Symptoms will depend upon the location of the aneurysm. Common sites include the abdominal aortic artery, the intracranial muscles (supplying blood to the brain), and the aorta (supplying blood to the chest area).
Many aneurysms are present without symptoms and are discovered by feeling or on x-ray films during a routine examination.
When symptoms occur, they include a pulsing sensation, and there may be pain if the aneurysm is pressing on internal organs. If the aneurysm is in the chest area, for example, there may be pain in the upper back, difficulty in swallowing, coughing or hoarseness.
A ruptured aneurysm usually produces sudden and severe pain, and depending on the location and amount of bleeding, shock, loss of consciousness and death. Emergency surgery is necessary to stop the bleeding.
In some cases, the aneurysm may leak blood, causing pain without the rapid deterioration characteristic of a rupture. Also, clots often form in the aneurysm, creating danger of embolisms in distant organs.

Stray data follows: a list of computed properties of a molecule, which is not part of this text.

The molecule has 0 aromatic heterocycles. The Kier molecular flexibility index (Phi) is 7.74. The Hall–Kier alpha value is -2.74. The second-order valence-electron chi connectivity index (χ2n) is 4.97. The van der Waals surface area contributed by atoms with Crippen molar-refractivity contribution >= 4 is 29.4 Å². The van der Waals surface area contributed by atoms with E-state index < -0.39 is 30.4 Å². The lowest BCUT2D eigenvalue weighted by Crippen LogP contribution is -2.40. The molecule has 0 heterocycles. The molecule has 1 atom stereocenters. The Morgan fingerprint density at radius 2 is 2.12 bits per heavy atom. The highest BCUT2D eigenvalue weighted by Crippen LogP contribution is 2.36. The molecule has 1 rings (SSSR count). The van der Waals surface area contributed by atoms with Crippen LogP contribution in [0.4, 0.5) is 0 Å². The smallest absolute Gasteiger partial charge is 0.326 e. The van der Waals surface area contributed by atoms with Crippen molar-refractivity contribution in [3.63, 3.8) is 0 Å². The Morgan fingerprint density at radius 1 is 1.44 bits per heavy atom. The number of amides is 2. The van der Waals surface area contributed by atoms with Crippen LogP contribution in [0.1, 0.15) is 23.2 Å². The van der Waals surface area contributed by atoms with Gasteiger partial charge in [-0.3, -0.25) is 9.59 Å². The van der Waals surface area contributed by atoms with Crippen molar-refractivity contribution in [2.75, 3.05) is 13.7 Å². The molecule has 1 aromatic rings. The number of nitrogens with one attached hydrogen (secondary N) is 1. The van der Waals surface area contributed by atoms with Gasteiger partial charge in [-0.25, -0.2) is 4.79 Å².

In some cases, the aneurysm may dissect into the wall of an artery, blocking some of the branches. Dissecting aneurysms usually occur in the aortic arch (near its origin, as it leaves the heart) or start in the descending thoracic portion of the aorta after it gives off the branches to the head and arms. Symptoms vary according to the part of the body that is being deprived of blood; they are usually sudden, severe and require emergency treatment.
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